9th June 2016

My Top 5 Tips on Progressing from Student to Trainee Solicitor

The Diplomas in Professional Legal Practice are drawing to a close for yet another year. After five years of studying, the Scottish Law Student is filled with elation and relief as they realise school is out – forever!

Before you know it, you are approaching the first step of the legal ladder: ‘The Traineeship’. As I come towards the end of my first year at Blackadders, here are my top 5 tips on how to progress from Diploma Student to Trainee Solicitor.

  1. Get involved

If you want to get the most out of your traineeship, get involved with your firms’ activities. With each event that you attend, opportunities (both social and professional) arise. Since starting my traineeship with Blackadders, I have been invited to present to Diploma students at the University of Dundee, attended the Faculty Dinner, worked on my networking skills at professional events, and even joined our incredibly talented touch rugby team ‘The All Black-adders’!

I have found that by getting involved in these activities it has helped me create an invaluable network of colleagues with whom I have a positive relationship. Not only has it made my time at work more enjoyable, it has also provided a platform from which I can approach my colleagues for their assistance and advice. Having a number of colleagues who are ‘informal mentors’ has certainly aided my development, particularly when I have been faced with a challenge.

Furthermore, as someone who has moved to a new city, building connections at work has allowed me to get involved with various organisations in and around the area. For example I am now a member of the Dundee Rotaract and Tayside Young Professionals. In my opinion, being a successful trainee is not just about demonstrating your legal capabilities, but about showing you are a team player.

  1. Find the balance between using initiative and knowing when to ask for help

It is only natural that after five years of studying you will want to impress your new colleagues and hit the ground running. However, at the same time, it is important to remember a traineeship is a learning environment.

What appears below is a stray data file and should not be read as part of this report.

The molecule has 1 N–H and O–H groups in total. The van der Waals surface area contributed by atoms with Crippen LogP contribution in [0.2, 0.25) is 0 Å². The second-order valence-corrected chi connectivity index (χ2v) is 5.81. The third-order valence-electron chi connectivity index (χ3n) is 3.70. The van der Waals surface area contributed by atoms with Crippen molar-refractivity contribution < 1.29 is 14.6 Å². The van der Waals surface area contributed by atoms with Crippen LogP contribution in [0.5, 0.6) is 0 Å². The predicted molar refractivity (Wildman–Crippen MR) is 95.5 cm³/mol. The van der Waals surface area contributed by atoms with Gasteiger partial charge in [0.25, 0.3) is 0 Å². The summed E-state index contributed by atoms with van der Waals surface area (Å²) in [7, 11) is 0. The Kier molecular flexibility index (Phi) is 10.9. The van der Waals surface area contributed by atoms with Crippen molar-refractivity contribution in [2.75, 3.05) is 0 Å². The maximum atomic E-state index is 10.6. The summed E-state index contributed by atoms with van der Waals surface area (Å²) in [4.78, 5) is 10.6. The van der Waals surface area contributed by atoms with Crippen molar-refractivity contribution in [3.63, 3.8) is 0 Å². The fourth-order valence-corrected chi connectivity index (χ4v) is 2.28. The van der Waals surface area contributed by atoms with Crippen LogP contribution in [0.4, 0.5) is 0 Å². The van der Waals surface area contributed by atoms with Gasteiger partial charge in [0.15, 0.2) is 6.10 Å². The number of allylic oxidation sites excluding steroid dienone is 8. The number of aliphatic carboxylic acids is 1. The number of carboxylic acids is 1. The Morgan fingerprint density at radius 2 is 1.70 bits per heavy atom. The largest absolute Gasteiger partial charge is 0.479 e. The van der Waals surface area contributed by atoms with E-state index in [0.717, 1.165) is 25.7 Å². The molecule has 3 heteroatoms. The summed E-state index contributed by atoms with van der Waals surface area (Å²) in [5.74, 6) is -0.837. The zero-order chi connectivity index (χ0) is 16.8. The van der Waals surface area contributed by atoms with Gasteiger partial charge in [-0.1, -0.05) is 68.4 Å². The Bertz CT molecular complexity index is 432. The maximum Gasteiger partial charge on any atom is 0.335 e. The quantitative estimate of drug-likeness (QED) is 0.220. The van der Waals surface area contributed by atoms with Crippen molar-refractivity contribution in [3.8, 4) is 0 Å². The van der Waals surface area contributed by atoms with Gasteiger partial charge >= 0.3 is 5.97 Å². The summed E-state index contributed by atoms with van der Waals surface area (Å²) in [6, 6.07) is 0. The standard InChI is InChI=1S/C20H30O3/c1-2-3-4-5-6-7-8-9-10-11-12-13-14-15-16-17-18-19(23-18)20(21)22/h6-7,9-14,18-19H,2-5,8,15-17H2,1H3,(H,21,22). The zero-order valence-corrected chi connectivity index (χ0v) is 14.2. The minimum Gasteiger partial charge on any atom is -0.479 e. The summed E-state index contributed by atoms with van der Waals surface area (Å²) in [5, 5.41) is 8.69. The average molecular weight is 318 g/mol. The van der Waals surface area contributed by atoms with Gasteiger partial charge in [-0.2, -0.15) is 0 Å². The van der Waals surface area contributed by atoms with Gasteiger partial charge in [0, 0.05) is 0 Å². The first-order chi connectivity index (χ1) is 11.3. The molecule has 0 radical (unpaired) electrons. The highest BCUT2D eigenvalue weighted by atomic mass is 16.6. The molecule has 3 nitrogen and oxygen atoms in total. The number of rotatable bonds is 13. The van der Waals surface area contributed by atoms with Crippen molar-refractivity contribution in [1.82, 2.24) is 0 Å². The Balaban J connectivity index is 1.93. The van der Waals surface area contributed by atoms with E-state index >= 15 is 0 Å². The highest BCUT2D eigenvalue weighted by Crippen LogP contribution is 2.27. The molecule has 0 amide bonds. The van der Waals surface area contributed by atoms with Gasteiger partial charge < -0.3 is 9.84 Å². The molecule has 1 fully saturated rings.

You might feel like you are asking a lot of questions – especially at the beginning of your new seat – but as you gain confidence and experience you will find some things become second nature to you. Don’t view asking your colleagues questions as a negative thing. However, where possible try to do some research of your own and see if you can find the answers by yourself. If you do have to ask, make sure you direct your questions at the appropriate people and be sensitive to other people’s workloads. Finally, if a colleague is giving you advice, listen to them carefully and take notes.

  1. Made a mistake? Hold up your hands!

Everybody makes mistakes. As a trainee, you are likely to make more mistakes than your more experienced colleagues. As soon as you realise you’ve made a mistake, tell whoever is supervising you. There is little that cannot be rectified by the wise words of one of your more experienced colleagues. However, the longer you leave a mistake, the more difficult it may become to fix. Your colleagues would much rather you came forward and held your hands up, to allow you to amend the error quickly and prevent having an unhappy client. It is important not to dwell on your mistakes but rather come clean, learn from them and move on.

  1. Learn how to network

Whether it fills you with excitement or dread, learning how to network effectively is an essential skill. Networking isn’t just about how many business cards you can hand out, but how many meaningful contacts you can make. Blackadders has provided excellent in-house training in relation to networking and again leaning on your colleagues’ experience is a very useful practice to help hone your skills. Start practising early and hopefully, with experience, you will find as I have, your confidence will grow and your networking skills will begin to develop smoothly.

  1. Reflect

In my experience, the traineeship has been a very eventful period. You will find that you have new workloads to manage, various processes to learn, people to meet, events to attend and before you know it, your start date seems like a lifetime ago. With all that in mind, find time to reflect. It is important to consider the areas that you feel you are doing well in, the areas you find more challenging and identify where you can improve moving forward in your traineeship. It is your traineeship and the beginning to your career and whilst the people around you are there to help, the onus is also on you to take control of your own learning.

I hope you find my top 5 tips helpful when starting your new traineeship. No doubt your new colleagues will have plenty more of their own, but for now, a little food for thought. Good luck!

Gillian Wilson
Trainee Solicitor, Blackadders LLP






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